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A Time of Beasts

by Kallak Jonesic / Images by Pieter Jordaan / 02.07.2012

Sitting down and writing about music is problematic no matter who you are or how much you know about the subject. Even Lester Bangs, the great American music writer, was culpable of straying greatly from a topic to procure enough of a reason to buck from the Toril and into the Bullring. Music must be heard and seen, not read.

Writing successfully about music depends on whether you’re in the music. When you’ve been watching football on an average of 4 hours a day, critical conclusions regarding any art form may be dinky. Since that first kickoff in Warsaw a few weeks ago, my mind has been consumed superfluously by a select group of Snotty Cockerels praised for their ability to entertain us with deeds tremendously human: running, kicking, rendering winning as more important than life itself, and avarice. Some journalists have gone as far as calling them geniuses and artists, but in reality they are here for the same reasons Orgy Porn, Talk Shows, Idols, Penn & Teller, and Julius Malema were invented – to divert attention from The Important Things and make Grinning Thralls out of all of us. For them a public gathering such as this means Harvest Time.

The past few weeks, however, have also been unusually constructive in pointing out to the rest of the world that National Socialism still runs rampant through Europe’s varicose veins. It is the eventual realization and final trepidation that The Old Continent’s youth is far more unlearned than we ever thought and much angrier than the regular, unemployed village drunkard: no chance in hell for a Black Man, Arab, Jew or Gypsy to get a taste of beneficence anytime soon. Not for a hundred years.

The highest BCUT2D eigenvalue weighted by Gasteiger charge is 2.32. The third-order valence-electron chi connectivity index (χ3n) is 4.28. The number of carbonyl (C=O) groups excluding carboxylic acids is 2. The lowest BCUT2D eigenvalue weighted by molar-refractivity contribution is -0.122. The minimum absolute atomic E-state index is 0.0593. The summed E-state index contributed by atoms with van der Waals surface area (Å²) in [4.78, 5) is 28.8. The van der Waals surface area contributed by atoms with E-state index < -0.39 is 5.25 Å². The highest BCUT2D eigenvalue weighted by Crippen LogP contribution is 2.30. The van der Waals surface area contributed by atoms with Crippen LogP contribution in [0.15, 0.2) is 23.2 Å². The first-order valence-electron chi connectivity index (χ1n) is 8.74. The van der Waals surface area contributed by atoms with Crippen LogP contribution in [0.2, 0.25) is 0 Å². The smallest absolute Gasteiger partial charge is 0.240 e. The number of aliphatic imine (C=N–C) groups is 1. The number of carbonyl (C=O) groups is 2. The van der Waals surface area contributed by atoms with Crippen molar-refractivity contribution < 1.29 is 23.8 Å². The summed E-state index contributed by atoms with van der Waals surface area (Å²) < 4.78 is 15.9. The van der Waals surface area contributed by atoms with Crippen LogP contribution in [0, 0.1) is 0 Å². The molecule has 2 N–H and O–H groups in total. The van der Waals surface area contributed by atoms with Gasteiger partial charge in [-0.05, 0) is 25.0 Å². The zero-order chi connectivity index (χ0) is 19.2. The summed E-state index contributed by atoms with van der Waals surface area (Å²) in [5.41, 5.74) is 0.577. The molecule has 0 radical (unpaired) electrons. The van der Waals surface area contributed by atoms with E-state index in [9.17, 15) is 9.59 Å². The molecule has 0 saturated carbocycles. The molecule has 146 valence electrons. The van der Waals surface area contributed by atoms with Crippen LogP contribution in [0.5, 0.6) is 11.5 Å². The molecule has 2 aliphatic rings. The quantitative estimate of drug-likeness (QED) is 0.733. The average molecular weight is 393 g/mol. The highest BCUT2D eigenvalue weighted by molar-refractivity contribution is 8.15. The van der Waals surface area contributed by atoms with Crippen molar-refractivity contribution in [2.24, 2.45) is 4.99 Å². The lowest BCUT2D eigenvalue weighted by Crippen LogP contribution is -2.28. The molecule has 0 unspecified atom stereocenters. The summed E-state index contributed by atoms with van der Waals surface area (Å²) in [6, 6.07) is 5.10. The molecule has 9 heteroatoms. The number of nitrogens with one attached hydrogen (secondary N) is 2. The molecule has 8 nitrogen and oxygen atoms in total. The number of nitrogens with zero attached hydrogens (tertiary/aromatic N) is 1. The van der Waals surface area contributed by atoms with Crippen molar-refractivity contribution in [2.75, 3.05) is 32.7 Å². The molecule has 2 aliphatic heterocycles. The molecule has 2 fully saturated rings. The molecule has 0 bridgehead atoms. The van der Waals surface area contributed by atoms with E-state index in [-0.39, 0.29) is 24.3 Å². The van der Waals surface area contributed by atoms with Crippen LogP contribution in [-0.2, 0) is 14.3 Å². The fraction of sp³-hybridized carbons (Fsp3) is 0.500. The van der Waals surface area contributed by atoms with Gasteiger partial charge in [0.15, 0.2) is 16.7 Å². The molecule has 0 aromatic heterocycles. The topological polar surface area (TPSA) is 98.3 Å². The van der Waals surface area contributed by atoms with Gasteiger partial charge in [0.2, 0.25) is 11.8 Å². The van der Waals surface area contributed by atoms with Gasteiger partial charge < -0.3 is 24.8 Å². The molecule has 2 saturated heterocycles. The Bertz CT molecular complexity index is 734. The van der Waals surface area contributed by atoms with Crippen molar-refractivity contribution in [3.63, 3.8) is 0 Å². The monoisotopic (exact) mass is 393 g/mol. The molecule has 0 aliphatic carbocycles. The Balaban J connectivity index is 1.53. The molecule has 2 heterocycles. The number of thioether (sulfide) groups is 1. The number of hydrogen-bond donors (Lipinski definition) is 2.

But let’s get into the music before things get out of control.

Inge Beckmann is notorious for her nasal timbre – it’s the one and only thing that could irritate any listener. In these steam whistle episodes you are reminded of a Sandton coo-girl, drunk on confidence and about to sink her claws in your nape; but you must remember that this is only an auditory illusion, an innocuous, unruly fault amidst oodles of applaudable positives.
One such is her musical pithiness: to hit a note without searching for it is admirable no matter what your interpretation of music may be. When Beckmann sings, her neck is goitrous, her jugulars about to detonate and sprinkle the crowd sanguinely; and if you’re somewhat of a sick bastard, you wish they do just for entertainment’s sake. Beware of making eye contact with this chanteuse or you’ll end up in a bughouse trying to lick your own elbows.

Beckmann’s new project Beast junks the guitar once again. Instead, two Basses glower at you. On the right wing Louis Nel, on the left Rian Zietsman, both of Taxi Violence. The Number 3 Player is Sasha Righini from Kooks-mimickers, The Plastics. He may just be the only dubious figure in this team. This statement does not necessarily percolate from reason but from a feeling experienced by anyone who’s seen and heard enough music to become obsessed with it: if this Beast has an ailment, it’s Righini.

“I am Gary Bailey standing next to an HD Screen of Rancor, and unless this defender starts moving with the offside trap correctly, he’ll be dropped for sure.”